Incorporating Sleep Aids. Preliminary research suggests that incorporating CBD into your sleep routine may improve sleep and reduce anxiety. Studies suggest CBD may be helpful in treating sleep disorders such as insomnia, REM sleep behavior disorder, and daytime sleepiness disorder. Melatonin is also a popular sleep aid that is backed by research and produced naturally by the human body. Some leading sleep companies have taken it upon themselves to bring products to market that combine the effectiveness of both of these products into one single confection. Here at nama we produced a real fruit filled vegan gummy combining the powers of both CBD, CBN and a light dose of melatonin that stays within the recommended Johns Hopkins physician guidelines.
Eliminating screen time. This is a given. Looking at screens before bed is a big no no. Not only does the blue light that is emitted from these electronic devices directly impact the body’s natural winding down process and slow down the body's production of the hormone melatonin, it also routinely adds unnecessary anxiety. For example, scrolling through social media into the late hours can result in social anxiety that is often correlated with such social platforms.
Limit Eating (and don't forget drinking too). The body uses energy to break down food and doing this throughout the night is not an ideal situation for getting a good night's rest. According to many dietitians, it is recommended that you eat your last big meal of the day at least 2 to 3 hours before bed.
Eating is not the only thing you should avoid before bed, you should also keep in mind what you are drinking before bed. Drinking alcohol or caffeinated beverages before bed is sure to result in poor sleep and increase anxiety (let alone insomnia). It is recommended to avoid both of these, especially if you are suffering from insomnia to begin with.
Avoid Dwelling on Things Outside of Your Control. This is a hard one, but super important. When you’re going to sleep you should have one focus, sleeping. Dwelling on anxiety or emotional issues from the day are sure to keep you awake and are most certainly counterproductive. Nothing good can come from doing this, by getting a good night's rest and reassuring yourself that no good will come from dwelling in the middle of the night, will provide you with the rest you need to tackle the issues the following day.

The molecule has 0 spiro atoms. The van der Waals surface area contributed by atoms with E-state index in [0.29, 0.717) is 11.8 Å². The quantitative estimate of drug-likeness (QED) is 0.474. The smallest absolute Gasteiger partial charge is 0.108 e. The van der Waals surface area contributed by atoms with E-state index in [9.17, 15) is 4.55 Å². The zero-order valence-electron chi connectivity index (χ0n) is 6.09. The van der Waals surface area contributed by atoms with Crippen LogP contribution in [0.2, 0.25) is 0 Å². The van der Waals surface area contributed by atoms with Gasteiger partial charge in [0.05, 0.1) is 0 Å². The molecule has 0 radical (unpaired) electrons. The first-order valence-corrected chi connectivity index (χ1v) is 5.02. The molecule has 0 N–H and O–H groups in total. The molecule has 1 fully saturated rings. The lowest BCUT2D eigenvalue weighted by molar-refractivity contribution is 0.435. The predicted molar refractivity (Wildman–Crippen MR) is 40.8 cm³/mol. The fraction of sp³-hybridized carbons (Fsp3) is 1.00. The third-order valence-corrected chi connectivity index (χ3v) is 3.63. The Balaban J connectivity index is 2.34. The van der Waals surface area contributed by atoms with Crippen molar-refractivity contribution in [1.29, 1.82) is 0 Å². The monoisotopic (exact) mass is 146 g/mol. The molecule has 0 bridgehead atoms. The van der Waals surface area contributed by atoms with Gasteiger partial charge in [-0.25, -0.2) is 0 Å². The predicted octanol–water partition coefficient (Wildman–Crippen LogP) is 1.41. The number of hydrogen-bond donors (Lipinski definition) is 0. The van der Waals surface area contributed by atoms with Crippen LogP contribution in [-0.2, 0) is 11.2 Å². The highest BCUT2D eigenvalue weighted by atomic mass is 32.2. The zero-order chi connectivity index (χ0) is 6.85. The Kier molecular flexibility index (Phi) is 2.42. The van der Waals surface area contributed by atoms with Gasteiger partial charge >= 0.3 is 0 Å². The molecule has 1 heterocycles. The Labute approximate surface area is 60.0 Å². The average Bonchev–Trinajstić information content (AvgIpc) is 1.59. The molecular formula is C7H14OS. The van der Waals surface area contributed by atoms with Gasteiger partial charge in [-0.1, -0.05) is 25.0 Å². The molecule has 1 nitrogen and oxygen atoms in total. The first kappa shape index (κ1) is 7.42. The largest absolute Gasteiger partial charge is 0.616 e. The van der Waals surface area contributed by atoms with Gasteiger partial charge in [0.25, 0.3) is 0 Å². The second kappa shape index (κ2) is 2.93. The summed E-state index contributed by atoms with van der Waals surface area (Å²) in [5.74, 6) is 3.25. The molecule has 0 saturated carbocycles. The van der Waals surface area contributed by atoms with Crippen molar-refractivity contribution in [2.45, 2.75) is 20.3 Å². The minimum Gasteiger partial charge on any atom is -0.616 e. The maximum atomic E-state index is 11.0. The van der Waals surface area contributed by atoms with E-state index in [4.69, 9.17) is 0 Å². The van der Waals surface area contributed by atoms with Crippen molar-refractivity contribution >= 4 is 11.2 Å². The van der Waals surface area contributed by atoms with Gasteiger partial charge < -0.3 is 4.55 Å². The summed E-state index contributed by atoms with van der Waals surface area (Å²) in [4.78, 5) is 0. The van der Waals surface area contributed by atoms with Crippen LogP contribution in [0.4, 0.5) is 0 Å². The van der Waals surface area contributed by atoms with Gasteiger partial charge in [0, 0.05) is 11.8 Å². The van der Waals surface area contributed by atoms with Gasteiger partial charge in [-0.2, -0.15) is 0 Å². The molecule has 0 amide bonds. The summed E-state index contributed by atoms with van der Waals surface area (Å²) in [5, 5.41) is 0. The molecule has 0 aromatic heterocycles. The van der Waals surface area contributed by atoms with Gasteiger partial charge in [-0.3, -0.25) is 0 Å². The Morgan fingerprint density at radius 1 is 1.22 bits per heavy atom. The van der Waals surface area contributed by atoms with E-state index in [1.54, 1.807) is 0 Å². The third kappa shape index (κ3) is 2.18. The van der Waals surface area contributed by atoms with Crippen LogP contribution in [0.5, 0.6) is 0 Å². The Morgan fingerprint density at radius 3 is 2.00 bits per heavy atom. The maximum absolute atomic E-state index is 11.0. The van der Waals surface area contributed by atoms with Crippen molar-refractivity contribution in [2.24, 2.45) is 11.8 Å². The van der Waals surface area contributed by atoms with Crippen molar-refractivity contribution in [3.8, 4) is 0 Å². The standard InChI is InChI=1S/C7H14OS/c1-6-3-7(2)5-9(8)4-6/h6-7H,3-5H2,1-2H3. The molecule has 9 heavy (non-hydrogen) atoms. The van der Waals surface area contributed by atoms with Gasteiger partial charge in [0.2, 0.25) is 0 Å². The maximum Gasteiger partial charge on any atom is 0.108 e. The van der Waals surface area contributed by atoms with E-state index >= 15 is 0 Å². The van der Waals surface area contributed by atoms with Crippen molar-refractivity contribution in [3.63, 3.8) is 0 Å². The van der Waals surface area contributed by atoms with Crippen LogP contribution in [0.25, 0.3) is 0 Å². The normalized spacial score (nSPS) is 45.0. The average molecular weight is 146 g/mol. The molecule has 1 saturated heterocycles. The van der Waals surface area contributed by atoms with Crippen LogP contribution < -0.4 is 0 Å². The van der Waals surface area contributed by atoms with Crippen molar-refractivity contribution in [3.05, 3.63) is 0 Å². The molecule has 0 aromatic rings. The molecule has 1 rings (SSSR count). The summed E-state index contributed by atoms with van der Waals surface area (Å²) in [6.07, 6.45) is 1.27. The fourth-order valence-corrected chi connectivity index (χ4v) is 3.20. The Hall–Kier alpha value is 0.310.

Limiting the Activities in Your Bedroom. With the pandemic causing many to work remotely, we have become more accustomed to spending more time in our bedrooms. Spending time in your bedroom when you’re not sleeping can impact your sleep routine, such as watching television or working on your computer in bed. It is important to keep your bedroom separate from these activities by keeping it a place for sleep and only sleep.
Keeping Your Bedroom a Sleep Sanctuary. What does this mean? The human body responds best when sleeping in a cool, dark and quiet room. Avoiding bright lights or high temperatures will help one relax before bed and promote better sleep. As for noise, sometimes it is impossible to prevent noise from loud neighbors or a busy highway, so implementing a white noise machine may prove beneficial to drown out these sounds and provide for a better sleeping environment.
Being More Active During the Day. Being active during the day may reduce anxiety and promote better sleep at night. According to studies, people who engage in at least 30 minutes of moderate aerobic exercise may see an improvement in sleep quality that night. By being active this doesn’t necessarily mean going for a strenuous workout at the gym or running a marathon, it could simply mean a 30 minute walk around a park or an exercise class or bike ride. The key here is consistency, as you continue to workout the improvements will likely increase.More than half of Americans lose sleep due to stress or anxiety …. proper sleep, meet nama. Here at nama we made it our mission to craft the highest quality vegan gummy infused with functional ingredients to help you fall asleep and stay asleep. We spent many years researching and developing what we are proud to call one of the leading sleep gummies on the market. Our wild strawberry sleep gummy is made in small batches and crafted with an innovative blend of rare cannabinoids and a light dose of melatonin. Sourced from nature, backed by science.